CBDC to alter monetary policy?
Andrew Hauser, the executive director for markets at the Bank of England, spoke about digital currencies at the Federal Reserve Bank of New York on June 1.
He argued that a combination of “systemic” central bank digital currencies and stablecoins could significantly alter central banks’ delivery and control of monetary policy and the size and composition of their assets and liabilities.
Hauser said that the size of the effects will “depend heavily on the eventual design of any systemic digital currencies.”.
If central banks adopt digital currencies and stablecoins, it could have a big impact on how they deliver monetary policy and the size and composition of their assets and liabilities.
According to Andrew Hauser, an executive director for markets at the Bank of England, financial firms are starting to use Bitcoin as a way to move money around their own systems.
Hauser said any effects will depend on the final design of any digital currencies, and that there is no redline risk for central bank balance sheets. However, he argued there are implications central bankers need to start preparing for by building responses into their operational toolkits.
Central banks have the power to control the money supply in an economy. They do this by changing interest rates, regulating commercial banks, and by being a lender of last resort. The money that is issued by the central bank is considered a balance sheet liability.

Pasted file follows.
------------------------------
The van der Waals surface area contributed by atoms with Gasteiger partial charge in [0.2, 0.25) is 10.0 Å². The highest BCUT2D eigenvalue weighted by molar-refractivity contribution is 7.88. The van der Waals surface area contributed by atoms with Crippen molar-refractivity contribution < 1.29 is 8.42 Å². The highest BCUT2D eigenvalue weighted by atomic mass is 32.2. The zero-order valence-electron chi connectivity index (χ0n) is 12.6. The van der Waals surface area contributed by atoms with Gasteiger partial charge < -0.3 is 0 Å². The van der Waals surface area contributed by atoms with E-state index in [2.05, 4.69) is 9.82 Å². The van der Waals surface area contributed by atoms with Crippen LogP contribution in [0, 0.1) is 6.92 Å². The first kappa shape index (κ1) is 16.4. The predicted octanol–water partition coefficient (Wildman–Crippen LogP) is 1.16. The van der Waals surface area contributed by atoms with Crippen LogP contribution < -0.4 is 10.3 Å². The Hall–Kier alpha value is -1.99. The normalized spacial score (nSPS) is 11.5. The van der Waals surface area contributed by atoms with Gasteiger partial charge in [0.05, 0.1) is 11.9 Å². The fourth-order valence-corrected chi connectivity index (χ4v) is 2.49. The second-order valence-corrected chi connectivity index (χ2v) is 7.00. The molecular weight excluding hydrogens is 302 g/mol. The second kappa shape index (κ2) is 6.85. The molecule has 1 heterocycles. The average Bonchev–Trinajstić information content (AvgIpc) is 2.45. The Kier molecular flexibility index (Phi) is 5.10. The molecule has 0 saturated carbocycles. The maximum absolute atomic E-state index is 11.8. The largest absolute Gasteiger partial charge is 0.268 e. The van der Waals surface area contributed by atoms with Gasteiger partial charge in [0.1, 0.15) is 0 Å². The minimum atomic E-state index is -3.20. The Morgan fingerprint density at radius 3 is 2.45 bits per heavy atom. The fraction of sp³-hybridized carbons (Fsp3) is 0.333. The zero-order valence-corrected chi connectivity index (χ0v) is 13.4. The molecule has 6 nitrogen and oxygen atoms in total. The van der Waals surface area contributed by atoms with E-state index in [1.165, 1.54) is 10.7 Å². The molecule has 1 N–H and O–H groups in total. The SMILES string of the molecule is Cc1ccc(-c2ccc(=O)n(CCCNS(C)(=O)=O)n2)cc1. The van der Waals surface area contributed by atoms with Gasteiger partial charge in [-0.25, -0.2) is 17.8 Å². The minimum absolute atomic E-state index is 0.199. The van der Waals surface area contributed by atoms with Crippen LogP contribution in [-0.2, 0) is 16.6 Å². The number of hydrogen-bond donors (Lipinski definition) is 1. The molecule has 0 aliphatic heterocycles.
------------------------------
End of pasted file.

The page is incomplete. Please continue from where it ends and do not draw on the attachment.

Hauser explained how CBDCs could potentially disrupt the current system by changing the relationship between central and commercial banks. If certain conditions are met, digital currencies could lead to more competition for credit, reduce the amount of deposits in commercial banks, and make it harder for central banks to act as a lender of last resort.
In the shadow of TerraUSD's collapse, Richard Hauser stressed that any stablecoin reaching systemic size (one with potential to scale rapidly and become widely used for payments) would need to meet the standards expected from a commercial bank including rigorous central bank supervision, robust legal claims and transparency about the assets being used to back its currency.
Stablecoins would have to operate within the existing monetary system, governed by central banks. This would make them a de facto form of state-backed liability, even if they are private companies.